N2 - Nanoparticles present suitable characteristics for use as vaccine adjuvants due to their size, the natural target in the lymph nodes, the possibility to co-deliver antigens and adjuvants, as well as the intrinsic adjuvant effect shown by some nanomaterials.1-3 We propose a multistaged cancer nanovaccine made of an adjuvant nanoparticle and an innovative source of neoantigens, vesicles derived from the membrane of cancer cells, coating the nanoparticles. The adjuvant nanoparticles were prepared by nanoprecipitation in a glass capillary microfluidic device from porous silicon nanoparticles and acetalated dextran. The nanovectors were highly cytocompatible for peripheral blood monocytes (PBMC) isolated from healthy donors and immortalized cell lines. Moreover, they induced the expression of co-stimulatory signals (CD80 and 86), the secretion of pro-inflammatory cytokines (IFN-γ), and inhibited, when incubated with the activated PBMCs, the proliferation of cancer cells of the same cell line used as source of membranes. Overall, the developed system showed excellent properties as adjuvant in vitro, with promising future applications in personalized treatments for cancer immunotherapy.References1. D. J. Irvine, M. C. Hanson, K. Rakhra and T. Tokatlian, Chem rev, 2015, 115, 11109-11146.2. F. Fontana, D. Liu, J. Hirvonen and H. A. Santos, Wiley Interdiscip Rev Nanomed Nanobiotechnol, 2016, DOI: 10.1002/wnan.1421.3. K. T. Gause, A. K. Wheatley, J. Cui, Y. Yan, S. J. Kent and F. Caruso, ACS Nano, 2017, 11, 54-68.

AB - Nanoparticles present suitable characteristics for use as vaccine adjuvants due to their size, the natural target in the lymph nodes, the possibility to co-deliver antigens and adjuvants, as well as the intrinsic adjuvant effect shown by some nanomaterials.1-3 We propose a multistaged cancer nanovaccine made of an adjuvant nanoparticle and an innovative source of neoantigens, vesicles derived from the membrane of cancer cells, coating the nanoparticles. The adjuvant nanoparticles were prepared by nanoprecipitation in a glass capillary microfluidic device from porous silicon nanoparticles and acetalated dextran. The nanovectors were highly cytocompatible for peripheral blood monocytes (PBMC) isolated from healthy donors and immortalized cell lines. Moreover, they induced the expression of co-stimulatory signals (CD80 and 86), the secretion of pro-inflammatory cytokines (IFN-γ), and inhibited, when incubated with the activated PBMCs, the proliferation of cancer cells of the same cell line used as source of membranes. Overall, the developed system showed excellent properties as adjuvant in vitro, with promising future applications in personalized treatments for cancer immunotherapy.References1. D. J. Irvine, M. C. Hanson, K. Rakhra and T. Tokatlian, Chem rev, 2015, 115, 11109-11146.2. F. Fontana, D. Liu, J. Hirvonen and H. A. Santos, Wiley Interdiscip Rev Nanomed Nanobiotechnol, 2016, DOI: 10.1002/wnan.1421.3. K. T. Gause, A. K. Wheatley, J. Cui, Y. Yan, S. J. Kent and F. Caruso, ACS Nano, 2017, 11, 54-68.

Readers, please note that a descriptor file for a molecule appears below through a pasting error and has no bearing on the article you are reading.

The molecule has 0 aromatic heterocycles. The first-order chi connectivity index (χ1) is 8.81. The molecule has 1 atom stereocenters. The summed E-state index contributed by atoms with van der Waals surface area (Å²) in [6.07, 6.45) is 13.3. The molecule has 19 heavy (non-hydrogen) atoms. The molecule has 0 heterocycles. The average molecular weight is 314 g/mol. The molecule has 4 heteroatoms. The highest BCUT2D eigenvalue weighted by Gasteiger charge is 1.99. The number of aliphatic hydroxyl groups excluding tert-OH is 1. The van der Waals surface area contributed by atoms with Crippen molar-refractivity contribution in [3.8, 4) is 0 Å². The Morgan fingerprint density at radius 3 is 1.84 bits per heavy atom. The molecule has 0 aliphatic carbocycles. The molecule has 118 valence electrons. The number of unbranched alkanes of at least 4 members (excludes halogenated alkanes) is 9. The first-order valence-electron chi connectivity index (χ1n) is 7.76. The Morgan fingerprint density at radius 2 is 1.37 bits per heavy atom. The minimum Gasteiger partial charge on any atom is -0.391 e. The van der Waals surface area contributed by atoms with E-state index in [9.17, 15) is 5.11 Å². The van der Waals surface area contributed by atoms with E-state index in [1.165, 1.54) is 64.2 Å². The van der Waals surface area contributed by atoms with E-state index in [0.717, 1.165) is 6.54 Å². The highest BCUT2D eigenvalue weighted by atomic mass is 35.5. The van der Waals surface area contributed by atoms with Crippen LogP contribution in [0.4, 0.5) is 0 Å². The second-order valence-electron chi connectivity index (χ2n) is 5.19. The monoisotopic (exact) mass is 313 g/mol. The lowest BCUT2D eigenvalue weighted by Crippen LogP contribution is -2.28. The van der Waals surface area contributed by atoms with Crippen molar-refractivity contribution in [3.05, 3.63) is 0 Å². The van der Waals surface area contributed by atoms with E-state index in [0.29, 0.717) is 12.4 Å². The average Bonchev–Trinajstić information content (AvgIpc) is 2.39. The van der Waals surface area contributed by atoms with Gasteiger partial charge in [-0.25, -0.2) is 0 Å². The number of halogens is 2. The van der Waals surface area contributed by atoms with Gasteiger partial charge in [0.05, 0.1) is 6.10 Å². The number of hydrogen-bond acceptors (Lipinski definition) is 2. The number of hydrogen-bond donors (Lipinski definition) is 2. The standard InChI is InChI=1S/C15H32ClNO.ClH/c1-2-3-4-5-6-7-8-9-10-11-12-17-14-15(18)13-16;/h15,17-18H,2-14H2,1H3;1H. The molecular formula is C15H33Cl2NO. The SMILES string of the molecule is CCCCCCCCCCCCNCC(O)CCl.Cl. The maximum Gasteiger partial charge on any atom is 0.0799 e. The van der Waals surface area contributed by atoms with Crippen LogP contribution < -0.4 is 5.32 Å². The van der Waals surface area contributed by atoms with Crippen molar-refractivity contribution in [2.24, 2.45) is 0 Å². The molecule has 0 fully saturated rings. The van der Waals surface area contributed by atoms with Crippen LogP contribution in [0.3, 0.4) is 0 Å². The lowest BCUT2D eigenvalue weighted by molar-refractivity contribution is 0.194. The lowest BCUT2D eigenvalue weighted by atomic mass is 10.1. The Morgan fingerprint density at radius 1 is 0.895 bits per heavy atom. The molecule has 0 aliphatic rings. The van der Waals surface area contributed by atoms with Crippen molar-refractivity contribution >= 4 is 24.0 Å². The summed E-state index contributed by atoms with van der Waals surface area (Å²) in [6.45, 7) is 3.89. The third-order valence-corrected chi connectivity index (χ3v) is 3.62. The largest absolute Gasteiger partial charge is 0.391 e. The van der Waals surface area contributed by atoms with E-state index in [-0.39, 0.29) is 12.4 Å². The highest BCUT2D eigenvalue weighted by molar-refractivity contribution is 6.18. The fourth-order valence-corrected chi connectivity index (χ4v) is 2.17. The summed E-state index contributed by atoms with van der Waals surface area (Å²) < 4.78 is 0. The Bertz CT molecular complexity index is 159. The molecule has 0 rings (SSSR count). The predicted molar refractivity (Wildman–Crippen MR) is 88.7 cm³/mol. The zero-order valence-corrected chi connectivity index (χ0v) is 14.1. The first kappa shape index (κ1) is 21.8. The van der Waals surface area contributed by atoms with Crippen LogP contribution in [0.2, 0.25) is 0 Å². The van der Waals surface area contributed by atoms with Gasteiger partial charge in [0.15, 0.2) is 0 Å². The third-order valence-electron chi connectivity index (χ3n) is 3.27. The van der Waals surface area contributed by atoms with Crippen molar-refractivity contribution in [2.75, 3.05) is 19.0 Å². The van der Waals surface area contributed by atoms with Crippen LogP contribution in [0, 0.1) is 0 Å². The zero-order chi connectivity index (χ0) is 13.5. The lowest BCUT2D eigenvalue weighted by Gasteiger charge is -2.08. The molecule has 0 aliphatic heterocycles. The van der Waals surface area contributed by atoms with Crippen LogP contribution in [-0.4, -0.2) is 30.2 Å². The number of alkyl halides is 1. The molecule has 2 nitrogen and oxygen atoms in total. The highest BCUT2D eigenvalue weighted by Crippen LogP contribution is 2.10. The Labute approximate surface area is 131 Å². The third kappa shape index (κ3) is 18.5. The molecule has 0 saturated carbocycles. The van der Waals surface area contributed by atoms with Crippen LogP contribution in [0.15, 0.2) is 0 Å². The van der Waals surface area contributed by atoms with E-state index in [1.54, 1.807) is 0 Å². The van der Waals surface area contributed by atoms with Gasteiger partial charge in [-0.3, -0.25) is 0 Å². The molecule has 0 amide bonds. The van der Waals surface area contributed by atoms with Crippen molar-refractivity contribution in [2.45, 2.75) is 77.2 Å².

KW - 317 Pharmacy

KW - Nanotechnology

KW - Nanovaccine

KW - Immunotherapy

KW - Cancer

M3 - Abstract

ER -

Fontana F, Shahbazi M-A, Liu D, Zhang H, Mäkilä E, Salonen J et al. Development of Multistaged Nanoparticles as Cancer Vaccines. 2017. Abstract from International School of Nanomedicine, Erice, Italy.